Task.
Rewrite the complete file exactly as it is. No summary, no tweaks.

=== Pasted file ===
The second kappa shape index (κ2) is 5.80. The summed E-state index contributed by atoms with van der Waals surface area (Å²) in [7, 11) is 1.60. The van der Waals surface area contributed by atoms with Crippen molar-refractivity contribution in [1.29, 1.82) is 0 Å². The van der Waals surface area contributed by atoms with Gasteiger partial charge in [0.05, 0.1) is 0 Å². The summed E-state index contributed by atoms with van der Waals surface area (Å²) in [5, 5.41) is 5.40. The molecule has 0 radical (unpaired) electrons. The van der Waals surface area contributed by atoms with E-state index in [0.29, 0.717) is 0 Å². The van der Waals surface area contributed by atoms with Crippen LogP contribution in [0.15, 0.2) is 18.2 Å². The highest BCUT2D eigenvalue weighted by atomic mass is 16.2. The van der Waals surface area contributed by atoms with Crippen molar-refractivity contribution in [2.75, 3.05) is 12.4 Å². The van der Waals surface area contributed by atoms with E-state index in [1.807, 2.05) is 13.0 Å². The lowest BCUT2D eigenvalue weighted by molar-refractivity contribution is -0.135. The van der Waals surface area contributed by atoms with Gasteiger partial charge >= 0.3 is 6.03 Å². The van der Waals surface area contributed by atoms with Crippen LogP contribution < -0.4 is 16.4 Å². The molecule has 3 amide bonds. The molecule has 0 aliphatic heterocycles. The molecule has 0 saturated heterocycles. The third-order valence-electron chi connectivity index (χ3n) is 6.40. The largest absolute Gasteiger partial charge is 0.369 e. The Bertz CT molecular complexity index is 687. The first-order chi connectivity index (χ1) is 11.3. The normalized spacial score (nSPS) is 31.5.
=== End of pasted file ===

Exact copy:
The second kappa shape index (κ2) is 5.80. The summed E-state index contributed by atoms with van der Waals surface area (Å²) in [7, 11) is 1.60. The van der Waals surface area contributed by atoms with Crippen molar-refractivity contribution in [1.29, 1.82) is 0 Å². The van der Waals surface area contributed by atoms with Gasteiger partial charge in [0.05, 0.1) is 0 Å². The summed E-state index contributed by atoms with van der Waals surface area (Å²) in [5, 5.41) is 5.40. The molecule has 0 radical (unpaired) electrons. The van der Waals surface area contributed by atoms with E-state index in [0.29, 0.717) is 0 Å². The van der Waals surface area contributed by atoms with Crippen LogP contribution in [0.15, 0.2) is 18.2 Å². The highest BCUT2D eigenvalue weighted by atomic mass is 16.2. The van der Waals surface area contributed by atoms with Crippen molar-refractivity contribution in [2.75, 3.05) is 12.4 Å². The van der Waals surface area contributed by atoms with E-state index in [1.807, 2.05) is 13.0 Å². The lowest BCUT2D eigenvalue weighted by molar-refractivity contribution is -0.135. The van der Waals surface area contributed by atoms with Gasteiger partial charge >= 0.3 is 6.03 Å². The van der Waals surface area contributed by atoms with Crippen LogP contribution < -0.4 is 16.4 Å². The molecule has 3 amide bonds. The molecule has 0 aliphatic heterocycles. The molecule has 0 saturated heterocycles. The third-order valence-electron chi connectivity index (χ3n) is 6.40. The largest absolute Gasteiger partial charge is 0.369 e. The Bertz CT molecular complexity index is 687. The first-order chi connectivity index (χ1) is 11.3. The normalized spacial score (nSPS) is 31.5.